The BP report doesn't have any data for before 1965. To calibrate my graph, I measured off one point from Deffeyes book - he labelled the 1983 dot, and I estimated cumulative production then at 529 billion barrels. Then I used the BP annual numbers to work backwards and forwards in cumulative production, and built my own graph. That's the blue Actuals (BP) line in the above graph. You can see the linear regime fairly clearly, as well as the fact that the model isn't that great before 1983.
Deffeyes FitHaving the actuals plotted, the next thing I did was to put Deffeyes' straight line fit into the picture - that's the pink line labelled Deffeyes. That's his 2 trillion barrel URR, peak in November 2005 line. As you can see, there's a problem. His line fits his data, but it doesn't fit the BP data as well as it might. Since he doesn't cite his data, we don't know exactly why, but in general there do seem to be systematic errors between various oil production times series of at least a few percent, so that's presumably what's going on here. Hopefully the Joint Oil Data Initiative will cause everyone to start telling the same story.
My FitTo give us a better straight line, I added the yellow curve, which is an eyeball fit to the linear regime (I'm not going to get fussy and do a computer regression when we have systematic problems in the data as large as we seem to have here). The yellow line has a URR of 2.325 trillion barrels, and that gives a smoothed peak in approximately 2007.
Rembrandt Koppelaar ProjectionNext, I took Rembrandt Koppelaar's recent projection, and put that on the picture too (pale blue line). It looks like Rembrandt has been working off yet a different set of data (the IEA statistics) which are a little bit higher than the BP numbers so there's a slight discontinuity between the start of his curve and the end of the BP actuals. But even if you imagine lowering his curve by a little bit, it's still clear how he relates to the Hubbert fit: he's more optimistic in the short term (going up to a peak in 2013), and then towards the end gets more pessimistic as he heads down to a roughly similar URR just over two trillion barrels.
Cera ProjectionFinally, I put CERA on there. I don't really have precise information on their scenario, but they report in the press release, that capacity can go up by 16 billion barrels by 2010, or maybe a bit longer if there's delay and disruption, and that the peak will be in the "third or fourth decade" of this century and be a bumpy plateau that lasts "several decades". So I built a scenario that goes up from current production at 2% a year till it gets to 96 mbpd (16mbpd over BP's 2004 number). They reach that in 2013, and I assume they are then flat until 2040. That's the purple CERA line in the picture. If CERA wants to give me more precise numbers about their scenario, I'm happy to replot their curve. As I have it at present, they are headed off to a URR of 4 trillion barrels or somewhere thereabouts.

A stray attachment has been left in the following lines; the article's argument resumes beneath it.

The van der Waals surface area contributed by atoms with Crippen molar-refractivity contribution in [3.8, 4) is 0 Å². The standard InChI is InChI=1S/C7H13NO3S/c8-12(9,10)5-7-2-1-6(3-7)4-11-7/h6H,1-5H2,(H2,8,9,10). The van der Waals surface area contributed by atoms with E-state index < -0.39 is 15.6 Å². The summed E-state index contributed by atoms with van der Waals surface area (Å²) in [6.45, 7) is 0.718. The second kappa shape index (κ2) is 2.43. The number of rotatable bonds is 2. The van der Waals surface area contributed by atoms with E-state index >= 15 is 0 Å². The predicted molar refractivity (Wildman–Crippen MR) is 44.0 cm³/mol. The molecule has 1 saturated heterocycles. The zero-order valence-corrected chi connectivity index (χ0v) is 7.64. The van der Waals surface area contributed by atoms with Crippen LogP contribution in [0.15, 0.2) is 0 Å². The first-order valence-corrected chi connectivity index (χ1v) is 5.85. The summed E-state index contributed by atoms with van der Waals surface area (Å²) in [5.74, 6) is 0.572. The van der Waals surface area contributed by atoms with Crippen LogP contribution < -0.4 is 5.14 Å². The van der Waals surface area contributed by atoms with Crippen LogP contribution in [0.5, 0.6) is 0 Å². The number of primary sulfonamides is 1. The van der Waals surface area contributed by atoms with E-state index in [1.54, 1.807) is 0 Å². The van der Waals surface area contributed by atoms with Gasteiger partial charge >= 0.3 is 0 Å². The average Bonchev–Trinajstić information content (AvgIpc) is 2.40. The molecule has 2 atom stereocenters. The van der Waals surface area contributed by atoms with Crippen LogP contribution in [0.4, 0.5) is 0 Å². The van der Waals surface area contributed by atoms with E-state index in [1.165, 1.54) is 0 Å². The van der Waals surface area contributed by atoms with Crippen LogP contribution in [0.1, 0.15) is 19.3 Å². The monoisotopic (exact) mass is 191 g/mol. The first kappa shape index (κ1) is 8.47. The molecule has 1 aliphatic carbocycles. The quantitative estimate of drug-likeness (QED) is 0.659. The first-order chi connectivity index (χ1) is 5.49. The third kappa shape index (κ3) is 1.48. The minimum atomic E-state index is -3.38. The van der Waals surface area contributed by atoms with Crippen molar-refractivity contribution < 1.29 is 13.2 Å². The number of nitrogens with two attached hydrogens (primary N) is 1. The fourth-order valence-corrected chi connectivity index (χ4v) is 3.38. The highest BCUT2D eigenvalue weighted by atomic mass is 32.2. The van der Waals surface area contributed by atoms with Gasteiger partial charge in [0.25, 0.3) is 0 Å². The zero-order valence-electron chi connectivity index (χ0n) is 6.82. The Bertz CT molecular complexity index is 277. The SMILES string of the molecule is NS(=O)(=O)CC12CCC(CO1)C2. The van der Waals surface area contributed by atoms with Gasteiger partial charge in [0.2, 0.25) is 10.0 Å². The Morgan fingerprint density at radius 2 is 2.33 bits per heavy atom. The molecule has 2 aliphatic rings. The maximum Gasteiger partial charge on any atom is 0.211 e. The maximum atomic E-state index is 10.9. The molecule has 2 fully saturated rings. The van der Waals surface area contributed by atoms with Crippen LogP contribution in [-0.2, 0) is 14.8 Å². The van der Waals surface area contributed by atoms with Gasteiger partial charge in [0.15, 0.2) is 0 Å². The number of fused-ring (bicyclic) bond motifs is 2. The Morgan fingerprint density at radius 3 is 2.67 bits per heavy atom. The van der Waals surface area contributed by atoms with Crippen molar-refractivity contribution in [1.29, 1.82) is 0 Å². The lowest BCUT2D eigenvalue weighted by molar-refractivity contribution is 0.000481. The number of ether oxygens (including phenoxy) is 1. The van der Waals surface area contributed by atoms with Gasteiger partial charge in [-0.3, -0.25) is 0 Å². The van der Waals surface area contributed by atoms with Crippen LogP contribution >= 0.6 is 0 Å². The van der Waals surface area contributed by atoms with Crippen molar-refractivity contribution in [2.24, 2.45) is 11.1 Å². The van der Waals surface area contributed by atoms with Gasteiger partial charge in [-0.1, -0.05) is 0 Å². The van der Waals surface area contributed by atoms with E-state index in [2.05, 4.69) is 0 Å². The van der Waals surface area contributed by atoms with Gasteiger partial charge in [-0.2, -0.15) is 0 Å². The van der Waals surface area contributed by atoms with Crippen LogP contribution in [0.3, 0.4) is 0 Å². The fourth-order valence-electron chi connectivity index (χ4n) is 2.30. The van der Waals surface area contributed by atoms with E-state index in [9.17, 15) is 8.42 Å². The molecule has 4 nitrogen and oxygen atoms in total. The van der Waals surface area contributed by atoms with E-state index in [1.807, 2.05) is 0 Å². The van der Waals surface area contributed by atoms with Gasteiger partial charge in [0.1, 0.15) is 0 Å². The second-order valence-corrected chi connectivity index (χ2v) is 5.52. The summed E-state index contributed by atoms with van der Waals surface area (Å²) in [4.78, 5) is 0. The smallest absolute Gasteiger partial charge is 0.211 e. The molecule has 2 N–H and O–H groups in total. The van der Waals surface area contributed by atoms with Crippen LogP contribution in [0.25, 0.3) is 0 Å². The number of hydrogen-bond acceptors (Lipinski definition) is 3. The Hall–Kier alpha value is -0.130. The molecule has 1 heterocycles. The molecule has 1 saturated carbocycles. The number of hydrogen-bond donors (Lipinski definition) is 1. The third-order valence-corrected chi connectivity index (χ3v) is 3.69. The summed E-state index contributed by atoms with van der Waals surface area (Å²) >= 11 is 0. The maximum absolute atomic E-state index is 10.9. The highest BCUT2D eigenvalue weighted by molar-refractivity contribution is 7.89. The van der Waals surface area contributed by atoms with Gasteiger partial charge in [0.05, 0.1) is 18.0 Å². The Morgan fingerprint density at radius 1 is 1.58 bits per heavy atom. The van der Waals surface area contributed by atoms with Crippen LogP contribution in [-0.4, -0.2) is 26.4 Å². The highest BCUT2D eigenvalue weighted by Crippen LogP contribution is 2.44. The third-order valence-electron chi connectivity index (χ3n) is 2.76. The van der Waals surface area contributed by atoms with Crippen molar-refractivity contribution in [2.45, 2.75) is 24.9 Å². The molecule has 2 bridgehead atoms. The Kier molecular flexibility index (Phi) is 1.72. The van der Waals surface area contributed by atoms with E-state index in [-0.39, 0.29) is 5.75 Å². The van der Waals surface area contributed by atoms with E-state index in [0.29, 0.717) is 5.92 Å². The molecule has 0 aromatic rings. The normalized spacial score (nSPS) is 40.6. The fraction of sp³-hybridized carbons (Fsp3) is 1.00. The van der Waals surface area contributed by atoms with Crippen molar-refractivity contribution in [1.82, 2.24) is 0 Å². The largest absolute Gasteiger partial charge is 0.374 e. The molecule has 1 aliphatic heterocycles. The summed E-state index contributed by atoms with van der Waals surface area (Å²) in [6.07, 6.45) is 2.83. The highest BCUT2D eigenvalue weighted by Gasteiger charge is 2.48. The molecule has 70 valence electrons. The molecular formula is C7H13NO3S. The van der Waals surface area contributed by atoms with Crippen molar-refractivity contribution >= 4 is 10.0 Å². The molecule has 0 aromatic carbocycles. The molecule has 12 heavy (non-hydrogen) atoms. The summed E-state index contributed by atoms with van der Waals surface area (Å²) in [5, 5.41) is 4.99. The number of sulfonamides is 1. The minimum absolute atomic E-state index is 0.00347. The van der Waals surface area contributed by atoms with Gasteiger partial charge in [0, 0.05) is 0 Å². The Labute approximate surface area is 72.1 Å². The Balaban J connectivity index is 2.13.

SummaryThe difference between Deffeyes' line and mine is a data problem. Koppelaar is basically assuming that we can pull in a bunch of production early, and then, later on, will drop faster later than the Hubbert model predicts. I think the only remotely possible interpretation of CERA's line is that we will be making very large scale use of oil shale, tar sands, etc - with the eventual URR from those reserves being comparable to what we get from conventional oil.
But I think what they are also effectively assuming is that those reserves can be ramped up as fast as conventional oil ramps down. That, I think, is a very problematic assumption, given that those alternatives have EROEI on the front side of their peak an order of magnitude poorer than EROEI on the front side of the conventional oil peak, and heaven knows what it's like on the back side of their peak. I don't see how the curve today can possibly extrapolate in the way they suggest. Not to mention the lousy climate (and us poor suckers that have to live in it). But those are subjects for another day.
Finally, here's the big version of the graph: